What a month it was for Shewmake, who has done a complete 180-degree turnaround lately. The star shortstop finished July with a .357 AVG and 1.022 OPS to go with eight XBH (four HR) in 14 games — by far his best month of the 2021 season. In fact, of the 14 games Shewmake played in, he finished with at least one hit in all but two of them (that’s a good way to dig yourself out of an early-season slump). It looks like the former first-round pick dramatically simplified his approach at the plate, which has allowed him to really improve his quality of contact altogether. And all of this improvement really started in late-June, not too long before I watched him live during the M-Braves series versus Tennessee (June 22-26). In the final few games of that series, Shewmake was seemingly squaring up everything, and evidently, he never slowed down into July. Hopefully, he can keep it up, because this time next season he needs to be showing that advanced bat against Triple-A pitchers.


7. Kyle Muller, LHP  ↑

MLB – Atlanta

Muller spent all of July with the big league team, so that right there should tell you he at least had a decent month. Although, the lefty had more than just a decent month. In four starts with the Braves, Muller compiled a 2.29 ERA to go with 20 strikeouts in 19.2 innings. And it appears he’s only getting better the more he pitches, shown by the combined 0.90 ERA in his last two outings, both of which came versus contending teams (Mets and Brewers). I have to say, as good as Muller has been as a prospect in Atlanta’s system, I didn’t see this coming from him. I’ll gladly take it, though!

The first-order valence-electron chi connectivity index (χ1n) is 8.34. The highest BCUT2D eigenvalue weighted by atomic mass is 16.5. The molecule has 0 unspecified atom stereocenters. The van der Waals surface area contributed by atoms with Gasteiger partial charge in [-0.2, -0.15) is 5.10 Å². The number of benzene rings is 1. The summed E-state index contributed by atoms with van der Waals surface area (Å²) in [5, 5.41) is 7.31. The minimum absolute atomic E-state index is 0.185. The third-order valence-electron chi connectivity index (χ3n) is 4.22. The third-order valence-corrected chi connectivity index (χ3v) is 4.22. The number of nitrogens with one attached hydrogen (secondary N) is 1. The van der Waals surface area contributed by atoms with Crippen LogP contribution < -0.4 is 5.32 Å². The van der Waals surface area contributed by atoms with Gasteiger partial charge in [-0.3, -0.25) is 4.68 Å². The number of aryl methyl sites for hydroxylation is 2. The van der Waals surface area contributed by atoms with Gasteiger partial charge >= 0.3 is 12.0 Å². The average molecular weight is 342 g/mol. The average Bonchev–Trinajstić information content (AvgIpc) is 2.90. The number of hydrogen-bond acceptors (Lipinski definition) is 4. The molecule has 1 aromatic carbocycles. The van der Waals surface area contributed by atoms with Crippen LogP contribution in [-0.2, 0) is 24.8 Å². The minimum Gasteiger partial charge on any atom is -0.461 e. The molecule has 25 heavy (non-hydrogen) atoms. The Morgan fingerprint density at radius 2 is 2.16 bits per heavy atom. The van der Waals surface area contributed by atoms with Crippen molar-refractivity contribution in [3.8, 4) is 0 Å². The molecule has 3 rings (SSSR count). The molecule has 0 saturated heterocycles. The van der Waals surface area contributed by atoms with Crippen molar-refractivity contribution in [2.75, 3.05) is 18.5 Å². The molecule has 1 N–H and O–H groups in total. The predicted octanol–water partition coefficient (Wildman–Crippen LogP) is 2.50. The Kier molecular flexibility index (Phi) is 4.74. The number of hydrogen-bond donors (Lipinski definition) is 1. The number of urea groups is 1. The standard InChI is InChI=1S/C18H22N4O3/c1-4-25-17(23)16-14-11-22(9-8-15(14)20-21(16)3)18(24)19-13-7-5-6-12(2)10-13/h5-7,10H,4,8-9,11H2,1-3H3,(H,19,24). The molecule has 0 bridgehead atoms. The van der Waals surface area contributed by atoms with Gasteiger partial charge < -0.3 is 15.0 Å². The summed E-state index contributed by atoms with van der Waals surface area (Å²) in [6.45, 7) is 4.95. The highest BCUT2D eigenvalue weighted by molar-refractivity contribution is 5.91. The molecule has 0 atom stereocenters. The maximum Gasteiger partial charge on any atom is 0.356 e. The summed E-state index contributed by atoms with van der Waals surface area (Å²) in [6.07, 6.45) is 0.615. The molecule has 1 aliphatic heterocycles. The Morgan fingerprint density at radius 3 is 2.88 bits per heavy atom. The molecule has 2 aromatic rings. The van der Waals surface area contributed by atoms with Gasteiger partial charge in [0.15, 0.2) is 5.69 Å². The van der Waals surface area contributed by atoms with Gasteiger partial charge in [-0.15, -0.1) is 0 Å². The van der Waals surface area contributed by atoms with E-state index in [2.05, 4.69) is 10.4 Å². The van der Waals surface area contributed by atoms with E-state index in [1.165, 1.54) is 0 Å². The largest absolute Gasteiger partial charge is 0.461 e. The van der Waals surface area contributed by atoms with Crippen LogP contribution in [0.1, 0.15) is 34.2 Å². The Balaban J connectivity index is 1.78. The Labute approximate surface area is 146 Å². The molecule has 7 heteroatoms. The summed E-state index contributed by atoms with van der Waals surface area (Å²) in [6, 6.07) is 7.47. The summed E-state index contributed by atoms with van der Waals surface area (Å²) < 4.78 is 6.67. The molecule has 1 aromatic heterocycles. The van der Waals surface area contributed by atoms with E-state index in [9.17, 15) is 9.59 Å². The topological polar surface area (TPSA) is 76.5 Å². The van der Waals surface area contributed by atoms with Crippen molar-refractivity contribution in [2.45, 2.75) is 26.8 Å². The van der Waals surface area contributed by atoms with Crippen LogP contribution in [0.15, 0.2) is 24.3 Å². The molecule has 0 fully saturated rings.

6. Michael Harris II, OF  ↔

A+ — Rome

July was Harris’ worst month this season, but his bad isn’t really all that bad to be honest. The kid still owns a 109 wRC+ overall in 2021, and sure, we know he’s capable of even better production with the bat, but a .250 AVG during a 23-game stretch is nothing to worry about. In fact, Harris actually tallied more walks than he has in any other month so far this year, and he still ranks within the top 10 in the East League in both doubles and triples. Also, his 27.4% line-drive rate is the fifth-highest rate in the league, another indication that he’s doing just fine.


5. Shea Langeliers, C  ↑

AA – Mississippi